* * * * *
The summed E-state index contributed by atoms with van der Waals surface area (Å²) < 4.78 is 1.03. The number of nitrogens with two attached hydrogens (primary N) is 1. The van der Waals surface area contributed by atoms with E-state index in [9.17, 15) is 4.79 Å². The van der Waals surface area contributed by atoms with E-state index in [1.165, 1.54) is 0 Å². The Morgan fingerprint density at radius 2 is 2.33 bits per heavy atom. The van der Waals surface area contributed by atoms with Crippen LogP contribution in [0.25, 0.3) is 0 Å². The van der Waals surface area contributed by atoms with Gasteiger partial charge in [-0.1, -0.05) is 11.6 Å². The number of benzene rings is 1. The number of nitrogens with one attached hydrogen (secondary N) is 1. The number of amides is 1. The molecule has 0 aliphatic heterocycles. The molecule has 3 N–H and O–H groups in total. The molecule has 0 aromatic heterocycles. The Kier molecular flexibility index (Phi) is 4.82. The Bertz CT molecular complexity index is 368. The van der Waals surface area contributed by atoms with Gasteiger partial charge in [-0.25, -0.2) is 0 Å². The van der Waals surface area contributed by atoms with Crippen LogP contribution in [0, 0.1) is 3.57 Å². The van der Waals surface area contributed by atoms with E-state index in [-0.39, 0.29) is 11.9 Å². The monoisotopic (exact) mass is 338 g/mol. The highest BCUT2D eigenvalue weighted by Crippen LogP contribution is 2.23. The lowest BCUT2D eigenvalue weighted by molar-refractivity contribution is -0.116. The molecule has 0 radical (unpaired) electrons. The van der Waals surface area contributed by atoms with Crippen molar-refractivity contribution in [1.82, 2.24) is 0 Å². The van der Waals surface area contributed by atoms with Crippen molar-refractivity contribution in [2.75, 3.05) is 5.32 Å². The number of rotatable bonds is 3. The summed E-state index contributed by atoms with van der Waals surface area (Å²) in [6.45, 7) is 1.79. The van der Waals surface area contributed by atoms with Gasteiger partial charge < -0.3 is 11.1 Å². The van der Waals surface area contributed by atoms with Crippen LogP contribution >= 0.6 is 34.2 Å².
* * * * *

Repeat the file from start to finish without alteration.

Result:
The summed E-state index contributed by atoms with van der Waals surface area (Å²) < 4.78 is 1.03. The number of nitrogens with two attached hydrogens (primary N) is 1. The van der Waals surface area contributed by atoms with E-state index in [9.17, 15) is 4.79 Å². The van der Waals surface area contributed by atoms with E-state index in [1.165, 1.54) is 0 Å². The Morgan fingerprint density at radius 2 is 2.33 bits per heavy atom. The van der Waals surface area contributed by atoms with Crippen LogP contribution in [0.25, 0.3) is 0 Å². The van der Waals surface area contributed by atoms with Gasteiger partial charge in [-0.1, -0.05) is 11.6 Å². The number of benzene rings is 1. The number of nitrogens with one attached hydrogen (secondary N) is 1. The number of amides is 1. The molecule has 0 aliphatic heterocycles. The molecule has 3 N–H and O–H groups in total. The molecule has 0 aromatic heterocycles. The Kier molecular flexibility index (Phi) is 4.82. The Bertz CT molecular complexity index is 368. The van der Waals surface area contributed by atoms with Gasteiger partial charge in [-0.25, -0.2) is 0 Å². The van der Waals surface area contributed by atoms with Crippen LogP contribution in [0, 0.1) is 3.57 Å². The van der Waals surface area contributed by atoms with E-state index in [-0.39, 0.29) is 11.9 Å². The monoisotopic (exact) mass is 338 g/mol. The highest BCUT2D eigenvalue weighted by Crippen LogP contribution is 2.23. The lowest BCUT2D eigenvalue weighted by molar-refractivity contribution is -0.116. The molecule has 0 radical (unpaired) electrons. The van der Waals surface area contributed by atoms with Crippen molar-refractivity contribution in [1.82, 2.24) is 0 Å². The van der Waals surface area contributed by atoms with Crippen molar-refractivity contribution in [2.75, 3.05) is 5.32 Å². The number of rotatable bonds is 3. The summed E-state index contributed by atoms with van der Waals surface area (Å²) in [6.45, 7) is 1.79. The van der Waals surface area contributed by atoms with Gasteiger partial charge < -0.3 is 11.1 Å². The van der Waals surface area contributed by atoms with Crippen LogP contribution >= 0.6 is 34.2 Å².